You Can Succeed with ADHD — I Did!
Your attention deficit doesn’t define you. You define yourself.
It was winter 2011. I had just returned home from college after finishing the fall semester of my senior year at Le Moyne College. It was a difficult semester: My grades had dropped because I couldn’t concentrate in class and I wasn’t able to complete homework assignments on time. I was discouraged and didn’t know what to do. I would be graduating the next semester and heading out into the world looking for a job. What’s more, I would soon find out that I suffered from ADHD.
I remember it as if it were yesterday. I had returned home from the pharmacy to pick up the medication prescribed by my psychiatrist. I had just been diagnosed with ADHD. I felt ashamed. How could this happen to me? Why do I have to be different than everyone else? I felt as if I were hiding a deep, dark secret from the world. Would others notice that I was on medication? Would they think I was acting strange?
I returned to college for my final semester of undergraduate school, as I battled my just-diagnosed ADHD. At the beginning, I felt sorry for myself. My grades weren’t so hot, despite being on medication and being able to concentrate and finish homework assignments on time.
What I learned that semester was that my grades and my struggles with attention deficit do not define me as a person. What defines me is my personality. Graduation day came, and I felt very proud as I received my diploma. I graduated with a bachelor’s in psychology and a minor in business administration.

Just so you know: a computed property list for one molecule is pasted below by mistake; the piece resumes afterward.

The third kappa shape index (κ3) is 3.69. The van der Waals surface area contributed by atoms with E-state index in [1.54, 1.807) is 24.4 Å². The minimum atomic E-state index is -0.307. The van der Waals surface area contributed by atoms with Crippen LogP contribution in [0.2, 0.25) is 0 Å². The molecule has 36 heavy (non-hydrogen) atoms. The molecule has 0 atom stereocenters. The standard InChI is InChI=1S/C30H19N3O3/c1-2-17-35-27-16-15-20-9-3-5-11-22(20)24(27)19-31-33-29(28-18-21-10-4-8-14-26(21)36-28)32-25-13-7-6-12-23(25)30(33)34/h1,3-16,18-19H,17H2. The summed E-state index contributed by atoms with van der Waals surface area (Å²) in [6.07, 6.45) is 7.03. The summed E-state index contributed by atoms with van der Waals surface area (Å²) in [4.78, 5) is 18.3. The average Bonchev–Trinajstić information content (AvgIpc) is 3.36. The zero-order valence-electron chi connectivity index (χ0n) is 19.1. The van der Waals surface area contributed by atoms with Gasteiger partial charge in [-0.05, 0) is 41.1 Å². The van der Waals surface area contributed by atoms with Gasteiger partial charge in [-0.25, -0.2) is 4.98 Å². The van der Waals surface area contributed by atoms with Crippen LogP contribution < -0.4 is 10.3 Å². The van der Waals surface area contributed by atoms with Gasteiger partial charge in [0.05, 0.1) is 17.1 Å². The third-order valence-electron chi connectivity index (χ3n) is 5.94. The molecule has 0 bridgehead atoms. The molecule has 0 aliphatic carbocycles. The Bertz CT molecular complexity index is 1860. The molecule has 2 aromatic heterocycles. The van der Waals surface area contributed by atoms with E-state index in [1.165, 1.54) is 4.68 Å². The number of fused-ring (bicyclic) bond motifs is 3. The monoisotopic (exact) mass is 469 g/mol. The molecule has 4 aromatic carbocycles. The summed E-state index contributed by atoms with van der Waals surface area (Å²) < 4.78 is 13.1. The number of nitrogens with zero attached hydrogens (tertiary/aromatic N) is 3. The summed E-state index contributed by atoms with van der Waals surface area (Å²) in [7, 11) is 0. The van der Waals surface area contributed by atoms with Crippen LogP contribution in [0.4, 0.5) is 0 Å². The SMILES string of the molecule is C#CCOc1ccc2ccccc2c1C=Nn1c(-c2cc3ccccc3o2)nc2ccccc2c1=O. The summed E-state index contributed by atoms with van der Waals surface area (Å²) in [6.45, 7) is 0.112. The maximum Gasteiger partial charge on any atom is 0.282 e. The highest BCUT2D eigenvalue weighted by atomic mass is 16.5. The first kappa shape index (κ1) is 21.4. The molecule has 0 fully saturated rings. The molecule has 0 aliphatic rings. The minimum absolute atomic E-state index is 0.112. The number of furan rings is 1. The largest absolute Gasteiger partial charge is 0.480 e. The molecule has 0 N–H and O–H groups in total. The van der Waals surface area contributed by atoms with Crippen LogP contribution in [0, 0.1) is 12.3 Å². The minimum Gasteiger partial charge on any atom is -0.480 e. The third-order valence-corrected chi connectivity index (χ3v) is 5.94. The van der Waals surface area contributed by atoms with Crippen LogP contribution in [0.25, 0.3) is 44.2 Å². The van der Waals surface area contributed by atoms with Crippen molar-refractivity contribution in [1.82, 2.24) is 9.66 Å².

When I returned home after graduation, I applied for a few jobs. I did not hear back from any of the employers. I started to question my abilities. Why didn’t they hire me? Why am I not good enough for this position? I told myself to stop feeling sorry for myself. Everything happens for a reason. I had to keep trying.
I applied to graduate school to get a degree in mental health counseling later that same summer. I realized that working in the field of psychology and mental health is where my heart is, and I was determined to get in. I was accepted. After struggling with ADHD in undergraduate school, everything was working out for me.
I am now more than halfway through graduate school and interning at a prestigious New York hospital. If you ask me if I regret suffering from attention deficit, I’d say no. My ADHD enables me to connect with patients at the hospital, to understand their struggles and hopes. Every day that I walk on the unit, I know I have a purpose to serve. It is my duty to help patients succeed, by applying what I learned from my own experience with ADHD.
If you are suffering from attention deficit, don’t give up. Remember that your disorder does not define you. You define yourself.